Minnesota attorneys sound generally supportive of a call by the nation's top prosecutor to reassess the country's fight against drug crimes.
Attorney General Eric Holder said this week that too many prison cells are occupied by low-level drug users service long sentences.
The Associated Press reports Minnesota is already practicing what Holder's preaching. A corrections official says most low-level drug offenders get jail stints and probation, while only the more serious criminals are targeted for prison terms.
That's one reason Minnesota has an incarceration rate that's second lowest among the states, according to data compiled by an advocacy group called The Sentencing Project.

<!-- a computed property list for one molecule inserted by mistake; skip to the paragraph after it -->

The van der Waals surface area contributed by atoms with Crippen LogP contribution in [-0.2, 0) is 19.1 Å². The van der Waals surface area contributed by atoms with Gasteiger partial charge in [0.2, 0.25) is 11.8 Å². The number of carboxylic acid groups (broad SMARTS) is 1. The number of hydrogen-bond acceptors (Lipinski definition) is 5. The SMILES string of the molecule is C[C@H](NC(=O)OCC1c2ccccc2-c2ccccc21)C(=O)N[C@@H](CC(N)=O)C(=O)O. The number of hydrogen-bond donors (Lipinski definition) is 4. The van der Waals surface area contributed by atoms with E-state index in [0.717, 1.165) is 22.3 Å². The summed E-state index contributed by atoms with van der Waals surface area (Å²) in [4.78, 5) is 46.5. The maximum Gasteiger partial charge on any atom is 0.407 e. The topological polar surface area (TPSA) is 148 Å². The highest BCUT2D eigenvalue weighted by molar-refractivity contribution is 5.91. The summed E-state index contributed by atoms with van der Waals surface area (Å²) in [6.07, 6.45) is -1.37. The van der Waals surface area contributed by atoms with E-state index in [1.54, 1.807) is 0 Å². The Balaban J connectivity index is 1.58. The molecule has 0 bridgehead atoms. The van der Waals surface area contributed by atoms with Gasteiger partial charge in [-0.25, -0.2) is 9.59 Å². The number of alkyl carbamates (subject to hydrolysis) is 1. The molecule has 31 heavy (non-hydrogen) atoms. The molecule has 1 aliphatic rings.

An official with the Minneapolis-based Council on Crime and Justice tells MPR the flipside of the low incarceration rate is the long terms of probation that Minnesota hands out. Mark Haase says - on balance - the state has some of the harshest drug sentences in the country.
Holder announced in a speech in San Francisco this week that the Justice Department will no longer seek mandatory prison sentences for low-level drug offenses, saying the incarceration has been ineffective.